Kentucky braced for an onslaught of winter weather Monday night and early Tuesday, less than a week after springlike storms pummeled the state with more than 20 tornadoes.
A winter storm warning was issued for central Kentucky and for counties along the Ohio River, from Kenton County in northern Kentucky to McCracken County in the west. The National Weather Service predicted that the Louisville metro area - Jefferson and surrounding counties - would receive 4 to 8 inches of snow overnight and in the morning hours.
"If we get this much snow, morning rush hour may be impassable," hydrologist Mike Callahan said.
Last week, high temperatures in Louisville reached 70 and tornado-spawning storms killed seven people in two counties.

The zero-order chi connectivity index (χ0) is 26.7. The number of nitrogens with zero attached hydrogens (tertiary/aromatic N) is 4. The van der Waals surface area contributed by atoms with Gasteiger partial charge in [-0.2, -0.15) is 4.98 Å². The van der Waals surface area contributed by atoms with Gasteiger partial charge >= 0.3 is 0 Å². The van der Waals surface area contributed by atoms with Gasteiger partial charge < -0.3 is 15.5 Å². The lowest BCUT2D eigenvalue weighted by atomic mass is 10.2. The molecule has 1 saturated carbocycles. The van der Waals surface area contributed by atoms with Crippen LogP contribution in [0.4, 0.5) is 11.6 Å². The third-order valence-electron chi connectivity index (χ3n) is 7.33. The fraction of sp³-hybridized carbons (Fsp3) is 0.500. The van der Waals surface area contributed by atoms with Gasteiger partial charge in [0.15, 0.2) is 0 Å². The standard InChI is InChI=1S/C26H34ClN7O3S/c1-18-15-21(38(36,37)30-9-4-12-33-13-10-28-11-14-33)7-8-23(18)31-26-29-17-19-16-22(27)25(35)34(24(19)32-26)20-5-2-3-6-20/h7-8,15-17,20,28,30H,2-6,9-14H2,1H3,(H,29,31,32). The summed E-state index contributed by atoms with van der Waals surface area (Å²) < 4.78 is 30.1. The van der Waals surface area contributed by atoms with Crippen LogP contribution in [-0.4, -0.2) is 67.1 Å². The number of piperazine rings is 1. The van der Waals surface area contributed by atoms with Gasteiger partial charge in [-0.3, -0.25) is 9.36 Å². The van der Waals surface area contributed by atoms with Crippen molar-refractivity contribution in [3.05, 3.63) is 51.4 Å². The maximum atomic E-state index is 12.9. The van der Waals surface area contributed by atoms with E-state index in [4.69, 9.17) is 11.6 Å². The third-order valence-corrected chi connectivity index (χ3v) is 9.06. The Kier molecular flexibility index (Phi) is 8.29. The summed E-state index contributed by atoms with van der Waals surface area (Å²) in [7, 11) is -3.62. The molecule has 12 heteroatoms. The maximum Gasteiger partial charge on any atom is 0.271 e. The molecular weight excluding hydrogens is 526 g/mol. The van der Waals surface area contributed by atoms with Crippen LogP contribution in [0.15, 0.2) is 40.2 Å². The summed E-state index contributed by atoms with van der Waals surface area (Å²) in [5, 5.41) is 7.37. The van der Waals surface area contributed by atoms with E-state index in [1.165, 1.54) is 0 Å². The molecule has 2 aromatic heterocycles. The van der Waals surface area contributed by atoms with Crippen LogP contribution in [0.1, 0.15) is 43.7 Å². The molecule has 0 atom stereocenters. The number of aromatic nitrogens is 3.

On Monday, sleet was falling in Paducah at 12:30 p.m. CST, National Weather Service forecaster Pat Spoden said. He didn't expect much snow accumulation, but said there could be up to a half-inch of ice by Monday night
"There could be significant travel difficulties," Spoden said. A wintry mix was also expected to cause problems in the Louisville area, but later in the day.
By mid-afternoon the weather service had included much of central Kentucky in the winter storm warning, predicting 3 to 6 inches for the Bluegrass region, including metro Lexington and the capital city of Frankfort.
The weather service warned that ice accumulations also were expected in some areas. Temperatures in the 20s were hindering efforts by the Kentucky Transportation Cabinet to prepare for the precipitation in the western parts of the state, according to a statement from spokesman Keith Todd.
Crews were pretreating highways with a salt brine, in areas where the temperature was above 25 degrees. But Todd said "only a limited number of highway miles can be treated before the storm hits."
(Copyright 2008 by The Associated Press. All Rights Reserved.)